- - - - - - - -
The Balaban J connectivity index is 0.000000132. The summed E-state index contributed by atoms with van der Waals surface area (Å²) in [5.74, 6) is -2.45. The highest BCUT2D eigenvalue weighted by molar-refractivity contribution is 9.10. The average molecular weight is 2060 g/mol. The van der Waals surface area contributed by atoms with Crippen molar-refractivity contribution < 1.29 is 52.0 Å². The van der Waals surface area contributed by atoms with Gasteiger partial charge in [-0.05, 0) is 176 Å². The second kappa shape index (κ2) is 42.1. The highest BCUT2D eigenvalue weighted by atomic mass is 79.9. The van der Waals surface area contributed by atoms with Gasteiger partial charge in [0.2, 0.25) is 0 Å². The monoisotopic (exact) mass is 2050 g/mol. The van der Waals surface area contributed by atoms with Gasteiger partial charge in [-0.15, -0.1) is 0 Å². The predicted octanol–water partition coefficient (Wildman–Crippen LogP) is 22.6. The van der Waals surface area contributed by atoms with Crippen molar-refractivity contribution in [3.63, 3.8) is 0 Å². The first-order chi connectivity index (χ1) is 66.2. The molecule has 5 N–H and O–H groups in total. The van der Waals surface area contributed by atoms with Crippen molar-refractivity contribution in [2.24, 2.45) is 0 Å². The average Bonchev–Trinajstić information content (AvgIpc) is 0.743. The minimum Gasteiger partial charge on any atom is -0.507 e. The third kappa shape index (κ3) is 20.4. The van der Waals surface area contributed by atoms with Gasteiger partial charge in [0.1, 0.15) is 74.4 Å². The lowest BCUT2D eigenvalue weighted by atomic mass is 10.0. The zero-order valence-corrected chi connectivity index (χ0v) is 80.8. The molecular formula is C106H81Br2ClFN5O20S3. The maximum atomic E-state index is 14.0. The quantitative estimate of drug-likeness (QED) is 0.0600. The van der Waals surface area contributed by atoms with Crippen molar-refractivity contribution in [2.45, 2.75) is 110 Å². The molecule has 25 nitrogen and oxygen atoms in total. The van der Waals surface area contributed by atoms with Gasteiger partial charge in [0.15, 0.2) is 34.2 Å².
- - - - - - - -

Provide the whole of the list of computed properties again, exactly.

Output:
The Balaban J connectivity index is 0.000000132. The summed E-state index contributed by atoms with van der Waals surface area (Å²) in [5.74, 6) is -2.45. The highest BCUT2D eigenvalue weighted by molar-refractivity contribution is 9.10. The average molecular weight is 2060 g/mol. The van der Waals surface area contributed by atoms with Crippen molar-refractivity contribution < 1.29 is 52.0 Å². The van der Waals surface area contributed by atoms with Gasteiger partial charge in [-0.05, 0) is 176 Å². The second kappa shape index (κ2) is 42.1. The highest BCUT2D eigenvalue weighted by atomic mass is 79.9. The van der Waals surface area contributed by atoms with Gasteiger partial charge in [0.2, 0.25) is 0 Å². The monoisotopic (exact) mass is 2050 g/mol. The van der Waals surface area contributed by atoms with Gasteiger partial charge in [-0.15, -0.1) is 0 Å². The predicted octanol–water partition coefficient (Wildman–Crippen LogP) is 22.6. The van der Waals surface area contributed by atoms with Crippen molar-refractivity contribution in [3.63, 3.8) is 0 Å². The first-order chi connectivity index (χ1) is 66.2. The molecule has 5 N–H and O–H groups in total. The van der Waals surface area contributed by atoms with Crippen molar-refractivity contribution in [2.24, 2.45) is 0 Å². The average Bonchev–Trinajstić information content (AvgIpc) is 0.743. The minimum Gasteiger partial charge on any atom is -0.507 e. The third kappa shape index (κ3) is 20.4. The van der Waals surface area contributed by atoms with Gasteiger partial charge in [0.1, 0.15) is 74.4 Å². The lowest BCUT2D eigenvalue weighted by atomic mass is 10.0. The zero-order valence-corrected chi connectivity index (χ0v) is 80.8. The molecular formula is C106H81Br2ClFN5O20S3. The maximum atomic E-state index is 14.0. The quantitative estimate of drug-likeness (QED) is 0.0600. The van der Waals surface area contributed by atoms with Crippen molar-refractivity contribution in [2.45, 2.75) is 110 Å². The molecule has 25 nitrogen and oxygen atoms in total. The van der Waals surface area contributed by atoms with Gasteiger partial charge in [0.15, 0.2) is 34.2 Å².